Taxonomy [top]

Kingdom Phylum Class Order Family
Animalia Chordata Amphibia Caudata Plethodontidae

Scientific Name: Batrachoseps campi
Species Authority: Marlow, Brode and Wake, 1979
Common Name(s):
English Inyo Mountains Salamander

Assessment Information [top]

Red List Category & Criteria: Endangered B1ab(iii,v)+2ab(iii,v) ver 3.1
Year Published: 2004
Date Assessed: 2004-04-30
Needs updating
Assessor(s): Geoffrey Hammerson
Reviewer(s): Global Amphibian Assessment Coordinating Team (Simon Stuart, Janice Chanson, Neil Cox and Bruce Young)
Listed as Endangered, in view of its extent of occurrence of less than 5,000 km2 and area of occupancy of less than 500 km2, with all individuals in fewer than five locations, and a continuing decline in the extent and quality of its habitat, and the number of mature individuals.
Previously published Red List assessments:
1996 Endangered (EN)

Geographic Range [top]

Range Description: This species is known only from about 15 localities in the Inyo Mountains, Inyo County, California, USA. It has an elevational range of 490-2,950m asl (Hansen and Wake 2005a). It is quite likely that there are other populations, but while there have been efforts to locate other populations, much of the area surrounding the known inhabited localities are relatively inaccessible and inhospitable.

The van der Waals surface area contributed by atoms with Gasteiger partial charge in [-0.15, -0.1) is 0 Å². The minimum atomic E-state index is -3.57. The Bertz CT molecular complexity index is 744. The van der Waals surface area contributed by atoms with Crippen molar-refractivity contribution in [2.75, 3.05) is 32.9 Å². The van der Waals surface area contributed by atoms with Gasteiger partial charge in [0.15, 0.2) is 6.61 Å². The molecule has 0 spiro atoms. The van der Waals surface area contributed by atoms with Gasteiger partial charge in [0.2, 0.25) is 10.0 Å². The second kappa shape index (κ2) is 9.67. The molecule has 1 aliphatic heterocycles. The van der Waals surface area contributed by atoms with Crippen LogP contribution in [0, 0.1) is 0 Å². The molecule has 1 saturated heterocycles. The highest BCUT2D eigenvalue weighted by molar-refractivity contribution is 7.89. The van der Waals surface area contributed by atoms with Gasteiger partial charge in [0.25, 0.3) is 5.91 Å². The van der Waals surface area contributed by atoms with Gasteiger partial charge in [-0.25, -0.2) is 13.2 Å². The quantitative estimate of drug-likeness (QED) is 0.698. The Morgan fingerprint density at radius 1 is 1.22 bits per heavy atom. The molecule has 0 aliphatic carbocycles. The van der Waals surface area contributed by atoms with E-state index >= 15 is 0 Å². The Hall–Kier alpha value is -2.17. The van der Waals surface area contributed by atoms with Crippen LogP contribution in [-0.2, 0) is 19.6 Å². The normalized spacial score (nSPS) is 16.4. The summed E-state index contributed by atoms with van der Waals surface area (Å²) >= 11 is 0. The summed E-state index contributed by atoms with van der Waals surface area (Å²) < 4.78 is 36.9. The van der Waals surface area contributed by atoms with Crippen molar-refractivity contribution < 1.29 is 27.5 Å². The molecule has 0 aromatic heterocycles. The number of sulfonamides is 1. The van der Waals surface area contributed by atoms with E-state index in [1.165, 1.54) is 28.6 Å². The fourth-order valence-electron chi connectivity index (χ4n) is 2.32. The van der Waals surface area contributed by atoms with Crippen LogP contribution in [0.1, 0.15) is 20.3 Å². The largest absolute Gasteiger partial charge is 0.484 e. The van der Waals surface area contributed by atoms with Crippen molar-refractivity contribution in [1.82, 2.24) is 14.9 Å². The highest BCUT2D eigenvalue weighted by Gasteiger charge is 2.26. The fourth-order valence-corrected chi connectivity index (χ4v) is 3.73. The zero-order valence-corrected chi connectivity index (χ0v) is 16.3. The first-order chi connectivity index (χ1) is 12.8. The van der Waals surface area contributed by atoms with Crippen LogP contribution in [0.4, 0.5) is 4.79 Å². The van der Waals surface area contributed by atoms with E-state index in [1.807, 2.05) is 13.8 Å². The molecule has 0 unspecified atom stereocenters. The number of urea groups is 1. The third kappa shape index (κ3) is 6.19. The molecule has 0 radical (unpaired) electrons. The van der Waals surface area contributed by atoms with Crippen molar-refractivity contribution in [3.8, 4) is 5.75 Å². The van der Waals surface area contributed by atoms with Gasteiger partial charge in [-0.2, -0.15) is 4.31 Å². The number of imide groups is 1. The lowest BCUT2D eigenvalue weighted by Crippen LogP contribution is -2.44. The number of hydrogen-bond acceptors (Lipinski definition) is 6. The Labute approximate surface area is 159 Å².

Countries occurrence:
United States
Range Map: Click here to open the map viewer and explore range.

Population [top]

Population: The total adult population size is unknown, but each of the known populations encompasses a very small area and hence is probably represented by a small population. Some populations were declining in the recent past due to spring alterations related to mining.
Current Population Trend: Decreasing
Additional data:
Population severely fragmented: No

Habitat and Ecology [top]

Habitat and Ecology: It occurs along small permanent desert springs and seeps with riparian vegetation, and is generally found under stones, wood, or in holes or crevices in moist soil near spring seepages and pools. Vegetation along watercourses consists of willows and wild rose. Surrounding slopes are arid, and the vegetation includes sagebrush, buckwheat, rabbit brush, and cactus (Stebbins 1985). It probably breeds by direct development, and the eggs are probably laid in moist crevices within rocky outcrops.
Systems: Terrestrial; Freshwater

Threats [top]

Major Threat(s): Threats include habitat alteration from flash floods, mining, water diversion, and vegetation damage by cattle and feral burros (Jennings and Hayes 1994).

Conservation Actions [top]

Conservation Actions: All populations occur on federal lands managed by the U.S. Bureau of Land Management or USDA Forest Service, but the level of protection is questionable. There is clearly a need for immediate effective protection of remaining habitat from any alteration. Protection of all populations is necessary to maintain diversity, since each population is genetically isolated and unique. This species is registered as a Species of Special Concern by the California Department of Fish and Game.

Citation: Geoffrey Hammerson. 2004. Batrachoseps campi. The IUCN Red List of Threatened Species 2004: e.T2649A9465354. . Downloaded on 07 October 2015.
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